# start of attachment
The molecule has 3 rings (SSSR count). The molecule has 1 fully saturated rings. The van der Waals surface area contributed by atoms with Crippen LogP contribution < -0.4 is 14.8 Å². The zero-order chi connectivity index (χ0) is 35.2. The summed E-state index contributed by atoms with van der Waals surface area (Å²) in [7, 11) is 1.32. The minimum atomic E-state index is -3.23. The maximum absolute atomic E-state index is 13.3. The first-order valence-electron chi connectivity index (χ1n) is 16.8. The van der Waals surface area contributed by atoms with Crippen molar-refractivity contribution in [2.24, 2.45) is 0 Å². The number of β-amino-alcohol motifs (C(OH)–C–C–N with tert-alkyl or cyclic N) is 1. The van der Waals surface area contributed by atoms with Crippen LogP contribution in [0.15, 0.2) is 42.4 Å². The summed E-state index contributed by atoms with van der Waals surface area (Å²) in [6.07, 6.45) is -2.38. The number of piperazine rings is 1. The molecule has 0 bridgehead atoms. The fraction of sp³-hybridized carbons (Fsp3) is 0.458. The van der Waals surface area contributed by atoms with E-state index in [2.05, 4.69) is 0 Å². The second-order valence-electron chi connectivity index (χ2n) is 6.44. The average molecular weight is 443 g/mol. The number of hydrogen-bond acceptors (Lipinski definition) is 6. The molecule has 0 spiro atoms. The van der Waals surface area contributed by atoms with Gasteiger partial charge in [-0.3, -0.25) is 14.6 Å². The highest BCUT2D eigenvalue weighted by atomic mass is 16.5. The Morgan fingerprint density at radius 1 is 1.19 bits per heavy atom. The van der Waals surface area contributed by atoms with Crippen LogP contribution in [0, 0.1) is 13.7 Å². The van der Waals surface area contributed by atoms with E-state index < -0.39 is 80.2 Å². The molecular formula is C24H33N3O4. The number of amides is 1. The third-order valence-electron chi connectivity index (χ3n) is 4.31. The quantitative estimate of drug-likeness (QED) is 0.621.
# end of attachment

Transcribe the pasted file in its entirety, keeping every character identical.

The molecule has 3 rings (SSSR count). The molecule has 1 fully saturated rings. The van der Waals surface area contributed by atoms with Crippen LogP contribution < -0.4 is 14.8 Å². The zero-order chi connectivity index (χ0) is 35.2. The summed E-state index contributed by atoms with van der Waals surface area (Å²) in [7, 11) is 1.32. The minimum atomic E-state index is -3.23. The maximum absolute atomic E-state index is 13.3. The first-order valence-electron chi connectivity index (χ1n) is 16.8. The van der Waals surface area contributed by atoms with Crippen molar-refractivity contribution in [2.24, 2.45) is 0 Å². The number of β-amino-alcohol motifs (C(OH)–C–C–N with tert-alkyl or cyclic N) is 1. The van der Waals surface area contributed by atoms with Crippen LogP contribution in [0.15, 0.2) is 42.4 Å². The summed E-state index contributed by atoms with van der Waals surface area (Å²) in [6.07, 6.45) is -2.38. The number of piperazine rings is 1. The molecule has 0 bridgehead atoms. The fraction of sp³-hybridized carbons (Fsp3) is 0.458. The van der Waals surface area contributed by atoms with E-state index in [2.05, 4.69) is 0 Å². The second-order valence-electron chi connectivity index (χ2n) is 6.44. The average molecular weight is 443 g/mol. The number of hydrogen-bond acceptors (Lipinski definition) is 6. The molecule has 0 spiro atoms. The van der Waals surface area contributed by atoms with Gasteiger partial charge in [-0.3, -0.25) is 14.6 Å². The highest BCUT2D eigenvalue weighted by atomic mass is 16.5. The Morgan fingerprint density at radius 1 is 1.19 bits per heavy atom. The van der Waals surface area contributed by atoms with Crippen LogP contribution in [0, 0.1) is 13.7 Å². The van der Waals surface area contributed by atoms with E-state index < -0.39 is 80.2 Å². The molecular formula is C24H33N3O4. The number of amides is 1. The third-order valence-electron chi connectivity index (χ3n) is 4.31. The quantitative estimate of drug-likeness (QED) is 0.621.